Wednesday, 18 January 2012
Unemployment and its consensus economics
Figures out today show unemployment has risen again over the last quarter by 118,000 to an 18 year high of 2.69 million. The unemployment rate is now 8.4%.
But even these grim figures don't tell the full horror: if you add those who are working part-time who want full-time work, and those in temporary jobs who want permanent work, it means 4.6m are looking for work.
Sadly the number of vacancies in the economy has declined by 18,000 over the last year to just 463,000: this means there are, on average, ten people chasing every job.
For young people, the picture is even more grim: youth unemployment rose to 22.3% - a new record high. The number of 16 and 17 year olds out of work hit a staggering 38.4%, while nearly a quarter of a million 16-24 year olds have been unemployed for over a year.
This is an absolute condemnation, proof beyond reasonable doubt, that austerity is failing - and yet Ed Balls and Ed Miliband have just embraced it. The latter embarrassed as David Cameron quoted the former back him, "we’re going to have to keep all these cuts" at Prime Minister's Questions.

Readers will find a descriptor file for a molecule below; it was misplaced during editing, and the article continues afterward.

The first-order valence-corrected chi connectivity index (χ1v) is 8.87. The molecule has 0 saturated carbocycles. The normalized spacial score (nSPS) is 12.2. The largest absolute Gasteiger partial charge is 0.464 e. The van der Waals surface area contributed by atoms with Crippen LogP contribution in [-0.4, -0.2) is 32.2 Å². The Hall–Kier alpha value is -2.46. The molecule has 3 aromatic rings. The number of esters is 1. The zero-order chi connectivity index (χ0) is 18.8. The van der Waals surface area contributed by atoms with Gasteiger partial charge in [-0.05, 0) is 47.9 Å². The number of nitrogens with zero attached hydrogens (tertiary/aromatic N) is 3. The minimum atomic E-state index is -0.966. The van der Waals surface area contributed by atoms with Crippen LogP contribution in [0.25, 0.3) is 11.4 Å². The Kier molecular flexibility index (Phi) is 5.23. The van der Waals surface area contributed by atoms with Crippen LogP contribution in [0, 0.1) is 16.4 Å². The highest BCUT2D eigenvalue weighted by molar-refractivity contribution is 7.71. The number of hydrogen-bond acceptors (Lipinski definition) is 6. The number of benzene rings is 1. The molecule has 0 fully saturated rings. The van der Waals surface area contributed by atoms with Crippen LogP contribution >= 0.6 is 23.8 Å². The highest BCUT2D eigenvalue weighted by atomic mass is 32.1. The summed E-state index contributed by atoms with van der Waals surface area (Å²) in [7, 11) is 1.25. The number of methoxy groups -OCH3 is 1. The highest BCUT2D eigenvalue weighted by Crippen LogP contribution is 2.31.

Now, you might make all sorts of arguments about the Eurozone, unseasonal weather, or that rioters have scared away shoppers, but the data doesn't lie. If the above isn't proof enough, consider this: in the past year UK unemployment has risen by 0.5%, Eurozone unemployment by 0.3%.
This is coming from George Osborne's homegrown economic disaster: in the last quarter there were 67,000 public sector job losses, compared with only 5,000 created in the private sector (four times as big). That is having a disproportionate impact on women, for whom unemployment has shot up by over 20% in the last year.
Despite allegedly ringfencing health and education, in the last quarter alone 8,000 jobs have been lost in the NHS and 30,000 in education - the majority of whom will have been women.
Pay restraint is also having its effect: with the average pay increase just 1.9% over the last year, while inflation is at 4.8%. Osborne's pay freeze, to be followed by pay restraint at a maximum of 1% is now endorsed by Ed Balls.
Yet Balls-the-credible said at the weekend, "There is no way we should be arguing for higher pay". Really Ed? And this man was considered the economics brains behind Gordon Brown.
That pay restraint is having a knock-on effect on the private sector because it is hitting disposable incomes. It also explains why people are increasingly falling into arrears and defaulting on loans and mortgages.
Austerity isn't working. The cuts are wrong and need to be opposed and reversed or we will have entered a death spiral a la Greece by 2015.